...On Auden, and about that "Ars Poetica"

Fyodor Paramonov as Caliban (Maly Theatre, Moscow, 1905). Wikimedia Commons. Click through for Auden's diagram of Paradise.

Fyodor Paramonov as Caliban (Maly Theatre, Moscow, 1905). Wikimedia Commons. Click through for Auden's diagram of Paradise.

I'm mostly through Carl Zimmer's "Science Ink: The Tattoos of the Science Obsessed", my new cannot-put-down-or-finish-too-soon read, and it got me thinking about the type of tattoo I would get to show my similar obsession with classical literature. If my skin could stand it (yes, I am adverse to pain), it would be Auden's "chart of antithesis" that he used for a seminar at Swarthmore (click above to see it). The chart is a work of analytical art in-and-of itself, outlining every aspect of symbolism, placing them under the columns of the "Hell of the Pure Deed", the "Hell of the Pure Word", and "This World, the Dualism of Experience". For Auden, the "Hell of the Pure Deed" contains symbols of everything from the Sea, Blood and Dragons to Tyranny and Dada Art, while the "Hell of the Pure Word" is portrayed through the Desert, Abstract shapes, The Magician's Castle, Anarchy and State Art. For any fans of Hegel out there you can see where Auden is going with this: "This World" contains in it the seeds of reconciliation, exemplified through classic symbols of The Hero, The Ring, Marriage, Agape, and Domestic Pets.  

I've been rather obsessed with Auden's "The Sea and the Mirror" while working on my own writing, and with good reason: what Auden was attempting to reach in his "Ars Poetica" was a transcendence of the duality he outlined through a "Christian conception of art". In the work, as in Shakespeare's "The Tempest", Caliban is the personification of the Sea, and Ariel the Mirror. As weighty as this seems (Sylvia Plath once waxed poetic on Auden, exclaiming, "God, god, the stature of the man"), Auden himself said of the poem, "I am attempting something which in a way is absurd, to show in a work of art, the limitations of art." As much as he can claim that in one breath (praising Shakespeare for never taking himself too seriously), there is a part of The Sea and the Mirror that reflects Auden's own struggles as a gay man searching for a union of spirit and flesh in an intimate relationship with his much younger lover, Chester Kallman. Kallman did not have the sexual fidelity to Auden that the older man wanted, and this, too, is a part of this work. In writing to Christopher Isherwood, Auden said, "It's OK to say that Ariel is Chester, but Chester is also Caliban, 'das lebendigste', ie Ariel is Caliban seen in the mirror."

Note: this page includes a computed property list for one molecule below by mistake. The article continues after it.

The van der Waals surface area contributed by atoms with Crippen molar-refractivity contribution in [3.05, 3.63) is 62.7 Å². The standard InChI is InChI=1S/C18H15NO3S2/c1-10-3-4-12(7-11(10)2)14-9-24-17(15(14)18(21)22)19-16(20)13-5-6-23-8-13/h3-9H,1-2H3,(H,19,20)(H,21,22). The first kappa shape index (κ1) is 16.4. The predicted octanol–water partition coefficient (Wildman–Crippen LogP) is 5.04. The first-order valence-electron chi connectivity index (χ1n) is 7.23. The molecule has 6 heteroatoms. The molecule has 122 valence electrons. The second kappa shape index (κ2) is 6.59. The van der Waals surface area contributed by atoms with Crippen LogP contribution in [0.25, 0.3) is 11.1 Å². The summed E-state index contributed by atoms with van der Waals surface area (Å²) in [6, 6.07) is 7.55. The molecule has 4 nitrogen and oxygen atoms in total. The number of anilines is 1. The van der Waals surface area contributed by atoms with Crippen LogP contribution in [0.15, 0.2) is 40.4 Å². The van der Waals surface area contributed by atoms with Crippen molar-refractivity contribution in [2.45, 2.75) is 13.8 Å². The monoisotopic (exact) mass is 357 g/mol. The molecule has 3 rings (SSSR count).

What is important to keep in mind is that the Caliban of The Tempest is a slave, portrayed as overly sexual and debase, devoid even of speech until Prospero arrives on the island and teaches him language, ultimately enslaving him. Ariel is also a slave to Prospero, but the nature of the relationship is written as one of intellectual peers, indeed, there is even a fondness between Prospero and Ariel, whereas the relationship between Prospero and Caliban is one of complete antipathy. I think what is compelling about this is that it reflects our own discomfort with ourselves in our own skin, embracing all aspects of our sexuality, of all of the things we feel we cannot state with complete acceptance. I believe Auden felt this as well, telling Elizabeth Mayer while working on the manuscript, "Being 'anders wie die Andern' [different from others] has its troubles. There are days when the knowledge that there will never be a place which I can call home, that there will never be a person with whom I shall be one flesh, seems more than I can bear..."

The Ars Poetica here, I believe, is a dream, a dream of the acceptance, and transcendence, of duality, the dream of the unity of the thesis of flesh and the antithesis of spirit into a synthesis of messy perfection, containing elements of each, embraced and held whole, inside the Paradise of Essential Being and Forgiveness, being at both times Eden and the City of God. Written decades before the Civil Rights movement, this desire nonetheless reflects the aspirations of King so eloquently stated in the "I Have a Dream" speech, and in subsequent works when he refers to the Beloved Community. It is a simple, common desire for love and acceptance, timelessly human, eloquently stated, beyond pure lust and logic, revisited on each reading, always insightful, touching the soul.